– Mark Twain (Adam speech, 1883)

Honest poverty is a gem that even a King might be proud to call his own, but I wish to sell out. I have sported that kind of jewelry long enough.

– Mark Twain (Letter to San Francisco Alta California, 26/5/1867)

We like to read about rich people in the newspapers; the papers know it, and they do their best to keep this appetite liberally fed.

– Mark Twain (Mark Twain in Eruption)

Whereas principle is a great and noble protection against showy and degrading vanities and vices, poverty is worth six of it.

– Mark Twain (The $30,000 Bequest)

Training is everything. The peach was once a bitter almond; cauliflower is nothing but Cabbage with a College Education.

– Mark Twain (The Tragedy of Pudd’nhead Wilson and the Comedy of the Extraordinary Twins)

How unfortunate and how narrowing a thing it is for a man to have wealth who makes a god of it instead of a servant.

– Mark Twain (Open Letter to Commodore Vanderbilt, 1869)

If we would learn what the human race really is at the bottom, we need only observe it in election times.

– Mark Twain (Mark Twain’s Autobiography)

Death is the starlit strip between the companionship of yesterday and the reunion of tomorrow.

– Mark Twain (On the Monument erected to Mark Twain & Ossip Gabrilowitsch)

In the first place, God made idiots. This was for practice. Then He made school boards.

– Mark Twain (Following the Equator)

It is noble to teach oneself, but still nobler to teach others–and less trouble.

– Mark Twain (Doctor Van Dyke speech, 1906)

The offspring of riches: Pride, vanity, ostentation, arrogance, tyranny.

– Mark Twain (A Biography)

Nothing incites to money crimes like great poverty or great wealth.

– Mark Twain (More Maxims of Mark by Johnson)

When you ascend the hill of prosperity, may you not meet a friend.

– Mark Twain (Pudd’nhead Wilson’s New Calendar)

The institution of royalty in any form is an insult to the human race.

– Mark Twain (Notebook, 1888)

Everything has its limit–iron ore cannot be educated into gold.

– Mark Twain (What is Man)

There never was a throne that did not represent a crime.

– Mark Twain (A Biography)

Favored above Kings and Emperors is the stillborn child.

– Mark Twain (Notebook, 1898)

How lovely is death; and how niggardly it is doled out.

– Mark Twain (Letter to Olivia Clemens, 8/19/1896)

Education consists mainly of what we have unlearned.

– Mark Twain (Mark Twain’s Notebook, 1898)

No real estate is permanently valuable but the grave.

– Mark Twain (Notebook, 1898)

If all men were rich, all men would be poor.

– Mark Twain (Mark Twain’s Notebook)

Prosperity is the best protector of principle.

– Mark Twain (Following the Equator)

The lack of money is the root of all evil.

– Mark Twain (More Maxims of Mark by Johnson)

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Captivating Mark Twain Quotes About Humor And Truth

I don’t think there ever was a lazy man in this world. Every man has some sort of gift, and he prizes that gift beyond all others. But whatever it is, he takes a native delight in exploiting that gift, and you will find it is difficult to beguile him away from it.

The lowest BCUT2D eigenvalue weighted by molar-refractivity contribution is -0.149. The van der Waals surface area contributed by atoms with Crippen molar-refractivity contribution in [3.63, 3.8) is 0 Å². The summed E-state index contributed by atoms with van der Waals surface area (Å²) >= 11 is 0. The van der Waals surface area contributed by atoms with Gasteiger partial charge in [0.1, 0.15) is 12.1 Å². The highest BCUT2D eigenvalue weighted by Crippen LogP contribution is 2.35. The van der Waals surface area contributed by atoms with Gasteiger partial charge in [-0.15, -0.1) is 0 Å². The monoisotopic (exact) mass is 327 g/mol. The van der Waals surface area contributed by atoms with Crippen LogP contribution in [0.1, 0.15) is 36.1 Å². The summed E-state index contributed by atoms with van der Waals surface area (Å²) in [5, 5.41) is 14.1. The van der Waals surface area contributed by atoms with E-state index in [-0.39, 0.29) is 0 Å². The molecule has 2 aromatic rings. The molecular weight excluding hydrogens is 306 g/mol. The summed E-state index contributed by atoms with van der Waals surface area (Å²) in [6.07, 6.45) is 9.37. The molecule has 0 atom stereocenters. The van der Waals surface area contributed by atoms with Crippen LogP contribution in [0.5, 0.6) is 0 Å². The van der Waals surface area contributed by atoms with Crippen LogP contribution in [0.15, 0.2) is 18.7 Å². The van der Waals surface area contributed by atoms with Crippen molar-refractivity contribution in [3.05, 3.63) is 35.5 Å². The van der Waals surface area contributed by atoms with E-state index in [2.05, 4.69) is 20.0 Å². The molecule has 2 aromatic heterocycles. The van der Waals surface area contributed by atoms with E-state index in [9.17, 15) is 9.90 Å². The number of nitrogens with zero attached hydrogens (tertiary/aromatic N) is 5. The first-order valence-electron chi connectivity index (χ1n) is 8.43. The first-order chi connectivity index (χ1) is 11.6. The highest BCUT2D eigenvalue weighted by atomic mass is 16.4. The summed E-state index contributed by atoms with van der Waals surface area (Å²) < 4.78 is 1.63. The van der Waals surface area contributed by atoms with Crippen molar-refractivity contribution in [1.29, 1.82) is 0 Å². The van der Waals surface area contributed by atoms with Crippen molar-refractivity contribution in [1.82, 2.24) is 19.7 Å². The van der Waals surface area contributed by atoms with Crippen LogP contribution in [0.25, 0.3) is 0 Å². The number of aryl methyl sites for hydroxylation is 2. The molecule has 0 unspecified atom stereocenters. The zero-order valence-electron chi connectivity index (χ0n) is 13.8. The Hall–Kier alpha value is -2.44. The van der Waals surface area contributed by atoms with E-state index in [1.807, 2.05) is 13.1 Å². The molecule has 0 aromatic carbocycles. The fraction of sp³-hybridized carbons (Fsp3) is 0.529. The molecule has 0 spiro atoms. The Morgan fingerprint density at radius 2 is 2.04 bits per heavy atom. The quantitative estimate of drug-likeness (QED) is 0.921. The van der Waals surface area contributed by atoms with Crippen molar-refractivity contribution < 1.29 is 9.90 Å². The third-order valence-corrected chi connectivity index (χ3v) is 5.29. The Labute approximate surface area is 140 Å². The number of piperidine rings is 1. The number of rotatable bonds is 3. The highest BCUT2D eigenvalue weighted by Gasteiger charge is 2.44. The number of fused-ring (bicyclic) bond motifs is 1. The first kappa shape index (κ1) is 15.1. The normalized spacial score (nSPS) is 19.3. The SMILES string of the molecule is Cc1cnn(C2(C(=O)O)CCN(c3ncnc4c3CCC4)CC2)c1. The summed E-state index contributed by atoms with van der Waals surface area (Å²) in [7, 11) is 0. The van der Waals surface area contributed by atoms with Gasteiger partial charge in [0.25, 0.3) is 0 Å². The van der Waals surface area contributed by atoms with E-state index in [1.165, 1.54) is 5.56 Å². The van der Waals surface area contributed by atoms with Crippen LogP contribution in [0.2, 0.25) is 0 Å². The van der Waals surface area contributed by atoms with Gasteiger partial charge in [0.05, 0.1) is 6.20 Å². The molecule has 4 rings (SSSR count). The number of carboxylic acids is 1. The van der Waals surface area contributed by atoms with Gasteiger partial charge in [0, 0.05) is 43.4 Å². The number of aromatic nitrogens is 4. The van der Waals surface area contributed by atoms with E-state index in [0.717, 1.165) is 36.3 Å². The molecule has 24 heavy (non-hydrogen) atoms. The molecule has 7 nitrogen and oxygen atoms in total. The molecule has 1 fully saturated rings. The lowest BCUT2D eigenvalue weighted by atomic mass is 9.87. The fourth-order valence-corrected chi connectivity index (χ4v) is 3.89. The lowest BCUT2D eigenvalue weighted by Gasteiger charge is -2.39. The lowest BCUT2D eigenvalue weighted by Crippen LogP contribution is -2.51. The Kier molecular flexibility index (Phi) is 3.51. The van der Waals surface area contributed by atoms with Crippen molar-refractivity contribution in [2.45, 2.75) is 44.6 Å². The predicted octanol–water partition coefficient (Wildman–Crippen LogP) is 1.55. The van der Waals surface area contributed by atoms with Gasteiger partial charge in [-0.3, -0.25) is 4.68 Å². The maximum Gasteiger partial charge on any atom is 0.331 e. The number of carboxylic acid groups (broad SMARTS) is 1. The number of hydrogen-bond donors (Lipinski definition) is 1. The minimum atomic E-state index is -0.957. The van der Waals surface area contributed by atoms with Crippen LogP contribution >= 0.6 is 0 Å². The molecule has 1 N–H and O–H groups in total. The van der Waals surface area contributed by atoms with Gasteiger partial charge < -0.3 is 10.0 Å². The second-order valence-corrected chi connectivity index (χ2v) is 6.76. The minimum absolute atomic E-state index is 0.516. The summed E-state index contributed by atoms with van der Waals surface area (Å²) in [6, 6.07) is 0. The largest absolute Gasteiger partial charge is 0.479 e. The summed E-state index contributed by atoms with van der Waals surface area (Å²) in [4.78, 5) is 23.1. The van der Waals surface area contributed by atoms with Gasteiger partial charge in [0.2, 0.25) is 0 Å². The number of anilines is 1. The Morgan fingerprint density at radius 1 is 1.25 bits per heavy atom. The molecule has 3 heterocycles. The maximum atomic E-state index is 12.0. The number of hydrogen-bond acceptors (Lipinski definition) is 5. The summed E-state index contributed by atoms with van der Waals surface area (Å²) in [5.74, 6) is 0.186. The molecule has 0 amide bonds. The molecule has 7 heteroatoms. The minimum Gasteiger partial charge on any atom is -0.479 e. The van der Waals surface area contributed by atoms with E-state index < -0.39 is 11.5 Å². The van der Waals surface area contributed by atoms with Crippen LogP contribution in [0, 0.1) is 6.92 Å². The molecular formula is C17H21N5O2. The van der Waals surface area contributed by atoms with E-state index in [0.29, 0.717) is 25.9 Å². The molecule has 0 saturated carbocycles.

– Mark Twain (Sydney Morning Herald, 9/17/1895)

But such is human life. Here today and gone tomorrow. A dream — a shadow — a ripple on the water — a thing for invisible gods to sport with for a season and then toss idly by — idly by. It is rough.

– Mark Twain (San Francisco letter to Virginia City Territorial Enterprise, 1/28/1866)

When in doubt, tell the truth. That maxim I did invent, but never expected it to be applied to me. I did say, “When you are in doubt,” but when I am in doubt myself I use more sagacity.

– Mark Twain (Speech: When in Doubt, Tell the Truth, 3/8/1906)

It is the epitome of life. The first half of life consists of the capacity to enjoy without the chance; the last half consists of the chance without the capacity.

– Mark Twain (Letter to Edward Dimmit, 19/7/1901)

Lawyers are like other people–fools on average; but it is easier for an ass to succeed in that trade than any other.

– Mark Twain (‘Sam Clemens of Hannibal’, Dixon Wecter)

Human beings seem to be a poor invention. If they are the noblest works of God where is the ignoblest?

– Mark Twain (Notebook, 1896)

Truth is stranger than fiction, but it is because Fiction is obliged to stick to possibilities. Truth isn’t.

– Mark Twain (Pudd’nhead Wilson’s New Calendar)

His ignorance covered the whole earth like a blanket, and there was hardly a hole in it anywhere.

– Mark Twain (Mark Twain in Eruption)

None but an ass pays a compliment and asks a favor at the same time. There are many asses.

– Mark Twain (Notebook, 1902)

Truth is mighty and will prevail. There is nothing the matter with this, except that it ain’t so.

– Mark Twain (Notebook, 1898)

We recognize that there are no trivial occurrences in life if we get the right focus on them.

– Mark Twain (Autobiography of Mark Twain, Vol.:1)

When we remember we are all mad, the mysteries disappear and life stands explained.

– Mark Twain (Notebook, 1898)

In the first place, God made idiots. This was for practice. Then he made proofreaders.